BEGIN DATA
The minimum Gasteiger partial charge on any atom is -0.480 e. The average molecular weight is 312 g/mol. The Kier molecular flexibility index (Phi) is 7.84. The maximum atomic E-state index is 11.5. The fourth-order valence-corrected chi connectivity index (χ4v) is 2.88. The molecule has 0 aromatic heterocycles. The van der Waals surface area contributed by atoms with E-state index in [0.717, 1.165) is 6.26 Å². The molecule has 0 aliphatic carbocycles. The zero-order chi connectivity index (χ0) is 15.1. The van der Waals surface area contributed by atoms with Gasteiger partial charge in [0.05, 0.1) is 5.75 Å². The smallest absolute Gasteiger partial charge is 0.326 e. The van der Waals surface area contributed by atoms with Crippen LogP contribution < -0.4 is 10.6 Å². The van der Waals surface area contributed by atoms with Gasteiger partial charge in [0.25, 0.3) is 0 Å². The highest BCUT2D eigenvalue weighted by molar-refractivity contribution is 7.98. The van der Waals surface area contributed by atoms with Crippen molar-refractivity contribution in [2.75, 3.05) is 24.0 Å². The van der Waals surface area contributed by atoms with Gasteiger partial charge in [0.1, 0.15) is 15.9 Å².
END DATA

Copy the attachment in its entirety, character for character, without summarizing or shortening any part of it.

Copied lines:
The minimum Gasteiger partial charge on any atom is -0.480 e. The average molecular weight is 312 g/mol. The Kier molecular flexibility index (Phi) is 7.84. The maximum atomic E-state index is 11.5. The fourth-order valence-corrected chi connectivity index (χ4v) is 2.88. The molecule has 0 aromatic heterocycles. The van der Waals surface area contributed by atoms with E-state index in [0.717, 1.165) is 6.26 Å². The molecule has 0 aliphatic carbocycles. The zero-order chi connectivity index (χ0) is 15.1. The van der Waals surface area contributed by atoms with Gasteiger partial charge in [0.05, 0.1) is 5.75 Å². The smallest absolute Gasteiger partial charge is 0.326 e. The van der Waals surface area contributed by atoms with Crippen LogP contribution < -0.4 is 10.6 Å². The van der Waals surface area contributed by atoms with Gasteiger partial charge in [0.25, 0.3) is 0 Å². The highest BCUT2D eigenvalue weighted by molar-refractivity contribution is 7.98. The van der Waals surface area contributed by atoms with Crippen molar-refractivity contribution in [2.75, 3.05) is 24.0 Å². The van der Waals surface area contributed by atoms with Gasteiger partial charge in [0.1, 0.15) is 15.9 Å².